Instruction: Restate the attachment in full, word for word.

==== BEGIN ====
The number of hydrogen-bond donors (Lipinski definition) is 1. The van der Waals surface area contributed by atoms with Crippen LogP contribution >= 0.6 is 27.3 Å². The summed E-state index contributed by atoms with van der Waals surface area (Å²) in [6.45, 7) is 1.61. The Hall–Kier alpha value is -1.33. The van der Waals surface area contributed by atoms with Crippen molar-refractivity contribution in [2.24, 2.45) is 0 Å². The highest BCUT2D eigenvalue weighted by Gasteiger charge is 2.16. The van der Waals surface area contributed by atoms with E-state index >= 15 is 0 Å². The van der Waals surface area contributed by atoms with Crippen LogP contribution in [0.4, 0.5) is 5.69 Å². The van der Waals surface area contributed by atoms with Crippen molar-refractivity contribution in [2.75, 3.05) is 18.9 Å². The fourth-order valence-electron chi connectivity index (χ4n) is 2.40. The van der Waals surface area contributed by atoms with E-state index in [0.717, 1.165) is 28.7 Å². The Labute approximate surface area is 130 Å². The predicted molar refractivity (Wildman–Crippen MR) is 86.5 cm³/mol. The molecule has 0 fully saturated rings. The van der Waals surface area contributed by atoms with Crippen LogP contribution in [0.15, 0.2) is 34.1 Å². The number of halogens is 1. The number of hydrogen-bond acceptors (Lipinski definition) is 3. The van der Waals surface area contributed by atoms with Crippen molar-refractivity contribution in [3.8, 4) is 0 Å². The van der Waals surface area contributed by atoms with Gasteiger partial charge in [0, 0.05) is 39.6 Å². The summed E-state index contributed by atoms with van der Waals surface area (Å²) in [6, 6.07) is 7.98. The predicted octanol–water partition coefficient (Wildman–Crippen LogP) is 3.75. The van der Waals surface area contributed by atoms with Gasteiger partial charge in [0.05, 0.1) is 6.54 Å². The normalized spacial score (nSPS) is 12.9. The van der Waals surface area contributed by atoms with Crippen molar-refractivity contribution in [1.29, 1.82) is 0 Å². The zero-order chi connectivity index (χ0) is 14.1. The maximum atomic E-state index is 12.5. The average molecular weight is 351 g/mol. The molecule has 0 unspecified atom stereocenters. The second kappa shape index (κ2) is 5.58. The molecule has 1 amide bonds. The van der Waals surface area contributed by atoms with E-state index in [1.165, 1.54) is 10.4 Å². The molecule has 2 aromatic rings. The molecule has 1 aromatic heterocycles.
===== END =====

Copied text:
The number of hydrogen-bond donors (Lipinski definition) is 1. The van der Waals surface area contributed by atoms with Crippen LogP contribution >= 0.6 is 27.3 Å². The summed E-state index contributed by atoms with van der Waals surface area (Å²) in [6.45, 7) is 1.61. The Hall–Kier alpha value is -1.33. The van der Waals surface area contributed by atoms with Crippen molar-refractivity contribution in [2.24, 2.45) is 0 Å². The highest BCUT2D eigenvalue weighted by Gasteiger charge is 2.16. The van der Waals surface area contributed by atoms with E-state index >= 15 is 0 Å². The van der Waals surface area contributed by atoms with Crippen LogP contribution in [0.4, 0.5) is 5.69 Å². The van der Waals surface area contributed by atoms with Crippen molar-refractivity contribution in [2.75, 3.05) is 18.9 Å². The fourth-order valence-electron chi connectivity index (χ4n) is 2.40. The van der Waals surface area contributed by atoms with E-state index in [0.717, 1.165) is 28.7 Å². The Labute approximate surface area is 130 Å². The predicted molar refractivity (Wildman–Crippen MR) is 86.5 cm³/mol. The molecule has 0 fully saturated rings. The van der Waals surface area contributed by atoms with Crippen LogP contribution in [0.15, 0.2) is 34.1 Å². The number of halogens is 1. The number of hydrogen-bond acceptors (Lipinski definition) is 3. The van der Waals surface area contributed by atoms with Crippen molar-refractivity contribution in [3.8, 4) is 0 Å². The van der Waals surface area contributed by atoms with Gasteiger partial charge in [0, 0.05) is 39.6 Å². The summed E-state index contributed by atoms with van der Waals surface area (Å²) in [6, 6.07) is 7.98. The predicted octanol–water partition coefficient (Wildman–Crippen LogP) is 3.75. The van der Waals surface area contributed by atoms with Gasteiger partial charge in [0.05, 0.1) is 6.54 Å². The normalized spacial score (nSPS) is 12.9. The van der Waals surface area contributed by atoms with Crippen molar-refractivity contribution in [1.29, 1.82) is 0 Å². The zero-order chi connectivity index (χ0) is 14.1. The maximum atomic E-state index is 12.5. The average molecular weight is 351 g/mol. The molecule has 0 unspecified atom stereocenters. The second kappa shape index (κ2) is 5.58. The molecule has 1 amide bonds. The van der Waals surface area contributed by atoms with E-state index in [1.165, 1.54) is 10.4 Å². The molecule has 2 aromatic rings. The molecule has 1 aromatic heterocycles.